Female, 5'3", 49, Starting weight: 163lbs. Current weight: 135 (more or less).
    I can squat 180lbs, press 72.5lbs and deadlift 185lbs

  8. #58
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    Quote Originally Posted by sbhikes View Post
    I agree. i don't have celiac but I do not want my immune system to be chronically activated, responding to things that have passed into my blood stream that do not belong there. My immune system should not go on high alert every time I eat something. I credit this diet for reducing generalized inflammation throughout my body, which has reduced and eliminated chronic joint pain I had before. I think eliminating wheat played a part. And if it did nothing? Well, the replacement foods have so much more nutritional content I think I'm ahead no matter what calculations you do.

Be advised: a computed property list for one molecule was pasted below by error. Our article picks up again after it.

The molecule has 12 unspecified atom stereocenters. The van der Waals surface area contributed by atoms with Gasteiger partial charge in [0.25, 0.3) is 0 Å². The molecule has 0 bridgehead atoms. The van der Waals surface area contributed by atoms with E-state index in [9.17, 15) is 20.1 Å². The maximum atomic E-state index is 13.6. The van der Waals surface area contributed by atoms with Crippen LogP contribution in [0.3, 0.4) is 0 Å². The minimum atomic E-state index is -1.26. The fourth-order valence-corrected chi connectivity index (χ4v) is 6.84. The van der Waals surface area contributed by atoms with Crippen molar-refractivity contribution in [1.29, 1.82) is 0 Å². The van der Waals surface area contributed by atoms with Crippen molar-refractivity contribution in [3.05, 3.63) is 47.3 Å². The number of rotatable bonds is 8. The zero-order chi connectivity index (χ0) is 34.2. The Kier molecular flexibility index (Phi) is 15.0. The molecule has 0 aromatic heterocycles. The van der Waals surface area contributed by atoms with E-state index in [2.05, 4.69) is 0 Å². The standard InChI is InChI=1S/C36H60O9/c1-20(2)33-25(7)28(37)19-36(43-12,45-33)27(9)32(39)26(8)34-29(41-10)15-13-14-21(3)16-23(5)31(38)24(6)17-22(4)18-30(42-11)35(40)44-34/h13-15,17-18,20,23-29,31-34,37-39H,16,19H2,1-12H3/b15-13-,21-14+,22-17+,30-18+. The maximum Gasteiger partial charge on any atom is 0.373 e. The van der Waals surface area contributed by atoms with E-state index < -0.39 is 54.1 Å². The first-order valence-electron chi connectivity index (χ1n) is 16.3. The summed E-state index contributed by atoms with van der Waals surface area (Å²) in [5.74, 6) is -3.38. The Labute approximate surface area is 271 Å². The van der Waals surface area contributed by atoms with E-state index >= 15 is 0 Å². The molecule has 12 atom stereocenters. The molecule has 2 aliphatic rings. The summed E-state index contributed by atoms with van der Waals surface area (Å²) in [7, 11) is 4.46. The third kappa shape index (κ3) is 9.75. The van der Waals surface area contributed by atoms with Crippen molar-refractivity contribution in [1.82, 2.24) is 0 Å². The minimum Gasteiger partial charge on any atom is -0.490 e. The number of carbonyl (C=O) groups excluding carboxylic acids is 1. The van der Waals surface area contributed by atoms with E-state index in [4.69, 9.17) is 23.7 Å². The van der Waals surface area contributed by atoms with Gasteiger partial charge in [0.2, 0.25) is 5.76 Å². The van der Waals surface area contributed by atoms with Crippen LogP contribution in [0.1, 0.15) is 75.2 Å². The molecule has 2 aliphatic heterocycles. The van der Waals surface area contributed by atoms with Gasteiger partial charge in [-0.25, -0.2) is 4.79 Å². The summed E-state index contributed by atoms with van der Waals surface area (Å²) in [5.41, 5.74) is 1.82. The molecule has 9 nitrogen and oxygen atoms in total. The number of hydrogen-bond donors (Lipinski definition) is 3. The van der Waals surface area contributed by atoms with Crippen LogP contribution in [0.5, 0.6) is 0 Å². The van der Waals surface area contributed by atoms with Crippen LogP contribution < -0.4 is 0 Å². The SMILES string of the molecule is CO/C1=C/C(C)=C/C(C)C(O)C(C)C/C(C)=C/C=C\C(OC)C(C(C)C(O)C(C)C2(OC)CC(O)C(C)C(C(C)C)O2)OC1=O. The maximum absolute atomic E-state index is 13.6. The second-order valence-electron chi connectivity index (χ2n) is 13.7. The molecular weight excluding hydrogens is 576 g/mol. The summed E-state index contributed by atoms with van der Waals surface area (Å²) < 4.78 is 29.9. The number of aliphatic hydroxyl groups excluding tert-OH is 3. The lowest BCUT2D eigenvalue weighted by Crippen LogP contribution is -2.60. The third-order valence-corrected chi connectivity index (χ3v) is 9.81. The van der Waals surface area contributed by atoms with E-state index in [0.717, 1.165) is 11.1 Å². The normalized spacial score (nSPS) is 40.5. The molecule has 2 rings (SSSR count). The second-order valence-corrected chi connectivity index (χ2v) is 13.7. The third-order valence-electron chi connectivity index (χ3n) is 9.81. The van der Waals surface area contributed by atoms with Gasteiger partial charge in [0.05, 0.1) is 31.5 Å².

In terms of risk and reward eating paleo is all reward with no risks.

  9. #59
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    Quote Originally Posted by RichMahogany View Post
    I find the argument that avoiding wheat and other gluten-containing grains is only beneficial to those with celiac disease or non-celiac gluten sensitivity to be really weak.
    I would agree with this. When you look at the number of autoimmune disorders that are associated with celiac , it's clear we don't understand the full impact of gluten on the immune system. I would bet though, that for most people, simply moving gluten grains from the bottom of their food pyramid, to the very top, would have a significant impact on their health over their whole lifetime. And that sort of lifestyle is 1000x easier than that of an actual celiac, who has to worry about gluten contamination 24/7.
    50yo, 5'3"
    SW-195
    CW-125, part calorie counting, part transition to primal
    GW- Goals are no longer weight-related

  10. #60